This group brings together the best thinkers on energy and climate. Join us for smart, insightful posts and conversations about where the energy industry is and where it is going.


The Electrical Power Generation Industry Must Put the CO2 Scam Behind, Move Forward

The Electrical Power Generation Industry Must Put the CO2 Scam Behind, Move Forward.  True for today ungodly funds of innocent taxpayers and ratepayers have been spent on the so-called 'renewable' energy, wind and solar) instead of the sustainable energy, geothermal and hydroelectric.

Also research and excess funding were spent on 1859 battery technology using exotic materials in lieu of lead acid - same technology just more expensive, where pumped-storage offer instantaneous electrical energy, reliable and with grid quality.

The unavoidable results of the uncontrolled spending of public funds is not only unreliable and with low quality (voltage fluctuations, frequency deviations and poor power factor) grid, but to boot shutting down of otherwise operating base-load, fossil-fueled power plants.  That is not for CO2 issues, but rather poor economics after forced to yield to renewable, but still required to provide spinning reserve.



Bob Meinetz's picture
Bob Meinetz on Sep 18, 2019 3:03 pm GMT

Noam, your desperate rambling plea could only be expected from a veteran Houston-area consultant for the oil industry, but the world has changed.

Yes, solar and wind make for easy targets, but oil couldn't possibly play a part in a sustainable future - a truth obvious to even renewables advocates.

Noam Mayraz's picture
Noam Mayraz on Sep 18, 2019 10:51 pm GMT

Bob Meinetz - Yeah, I am from Houston, but always been a power generation professional; coal-fired, nuclear, gas-fired, combustion gas turbines, HRSG’s, solar, wind, geothermal and hydroelectric. I also have substations, T&D, STATCOM, SVC experience, - you name it, I have done that.

I have extensive experience in both wind and solar, Since 2006 I have worked in wind farms in West Texas, Upstate NY, Prince Edward Island, Canada and New Brunswick, Canada.   Solar including Ennis, Texas, Northfield, Massachusetts and Desert Sunlight Solar PV farm, 550 MW, California.

Also extensive experience in 35 kV collection systems, distribution (up to 69 kV), transmission lines (up to 400 kV) and substations, design, erection and commissioning.

I will explain the issues in a separate essay – I have experienced them all, no exceptions…

Robert Emery's picture
Robert Emery on Sep 20, 2019 3:52 am GMT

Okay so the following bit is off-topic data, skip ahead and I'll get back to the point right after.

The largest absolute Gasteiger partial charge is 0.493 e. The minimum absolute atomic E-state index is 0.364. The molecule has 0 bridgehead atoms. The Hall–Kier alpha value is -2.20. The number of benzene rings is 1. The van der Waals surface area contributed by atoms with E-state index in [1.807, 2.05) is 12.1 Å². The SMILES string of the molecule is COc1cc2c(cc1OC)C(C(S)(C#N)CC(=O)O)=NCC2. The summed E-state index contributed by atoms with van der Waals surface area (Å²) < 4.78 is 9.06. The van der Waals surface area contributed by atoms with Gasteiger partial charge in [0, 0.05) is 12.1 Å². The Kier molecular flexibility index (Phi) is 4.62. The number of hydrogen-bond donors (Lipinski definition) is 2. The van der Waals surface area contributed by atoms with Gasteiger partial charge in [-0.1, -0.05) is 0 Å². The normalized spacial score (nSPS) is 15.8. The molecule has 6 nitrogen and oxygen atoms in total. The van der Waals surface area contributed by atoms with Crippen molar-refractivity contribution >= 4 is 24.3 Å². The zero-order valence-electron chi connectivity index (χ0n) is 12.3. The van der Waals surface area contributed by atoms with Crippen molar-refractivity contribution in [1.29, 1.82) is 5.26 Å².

Au Contraire. Petroleum is the basis of the Chemical Industry Here are some of the ways petroleum is used in our every day lives. All plastic is made from petroleum and plastic is used almost everywhere: in cars, houses, toys, computers and clothing. Asphalt used in road construction is a petroleum product as is the synthetic rubber in the tires. Paraffin wax comes from petroleum, as do fertilizer, pesticides, herbicides, detergents, phonograph records, photographic film, furniture, packaging materials, surfboards, paints, and artificial fibers used in clothing, upholstery, and carpet backing. Solvents Diesel Motor Oil Bearing Grease Ink Floor Wax Ballpoint Pens Football Cleats Upholstery Sweaters Boats Insecticides Bicycle Tires Sports Car Bodies Nail Polish Fishing lures Dresses Tires Golf Bags Perfumes Cassettes Dishwasher Tool Boxes Shoe Polish Motorcycle Helmet Caulking Petroleum Jelly Transparent Tape CD Player Faucet Washers Antiseptics Clothesline Curtains Food Preservatives Basketballs Soap Vitamin Capsules Antihistamines Purses Shoes Dashboards Cortisone Deodorant Footballs Putty Dyes Panty Hose Refrigerant Percolators Life Jackets Rubbing Alcohol Linings Skis TV Cabinets Shag Rugs Electrician's Tape Tool Racks Car Battery Cases Epoxy Paint Mops Slacks Insect Repellent Oil Filters Umbrellas Yarn Fertilizers Hair Coloring Roofing Toilet Seats Fishing Rods Lipstick Denture Adhesive Linoleum Ice Cube Trays Synthetic Rubber Speakers Plastic Wood Electric Blankets Glycerin Tennis Rackets Rubber Cement Fishing Boots Dice Nylon Rope Candles Trash Bags House Paint Water Pipes Hand Lotion Roller Skates Surf Boards Shampoo Wheels Paint Rollers Shower Curtains Guitar Strings Luggage Aspirin Safety Glasses Antifreeze Football Helmets Awnings Eyeglasses Clothes Toothbrushes Ice Chests Footballs Combs CD's Paint Brushes Detergents Vaporizers Balloons Sun Glasses Tents Heart Valves Crayons Parachutes Telephones Enamel Pillows Dishes Cameras Anesthetics Artificial Turf Artificial limbs Bandages Dentures Model Cars Folding Doors Hair Curlers Cold cream Movie film Soft Contact lenses Drinking Cups Fan Belts Car Enamel Shaving Cream Ammonia Refrigerators Golf Balls Toothpaste Gasoline Ink Dishwashing liquids Paint brushes Telephones Toys Unbreakable dishes Insecticides Antiseptics Dolls Car sound insulation Fishing lures Deodorant Tires Motorcycle helmets Linoleum Sweaters Tents Refrigerator linings Paint rollers Floor wax Shoes Electrician's tape Plastic wood Model cars Glue Roller-skate wheels Trash bags Soap dishes Skis Permanent press clothes Hand lotion Clothesline Dyes Soft contact lenses Shampoo Panty hose Cameras Food preservatives Fishing rods Oil filters Combs Transparent tape Anesthetics Upholstery Dice Disposable diapers TV cabinets Cassettes Mops Sports car bodies Salad bowls House paint Purses Electric blankets Awnings Ammonia Dresses Car battery cases Safety glass Hair curlers Pajamas Synthetic rubber VCR tapes Eyeglasses Pillows Vitamin capsules Movie film Ice chests Candles Rubbing alcohol Loudspeakers Ice buckets Boats Ice cube trays Credit cards Fertilizers Crayons Insect repellent Water pipes Toilet seats Caulking Roofing shingles Fishing boots Life jackets Balloons Shower curtains Garden hose Golf balls Curtains Plywood adhesive Umbrellas Detergents Milk jugs Beach umbrellas Rubber cement Sun glasses Putty Faucet washers Cold cream Bandages Tool racks Antihistamines Hair coloring Nail polish Slacks Drinking cups Guitar strings False teeth Yarn Petroleum jelly Toothpaste Golf bags Roofing Tennis rackets Toothbrushes Perfume Luggage Wire insulation Folding doors Shoe polish Fan belts Ballpoint pens Shower doors Cortisone Carpeting Artificial turf Heart valves LP records Lipstick Artificial limbs Hearing aids Vaporizers Aspirin Shaving cream Wading pools Parachutes Americans consume petroleum products at a rate of three-and-a-half gallons of oil and more than 250 cubic feet of natural gas per day each!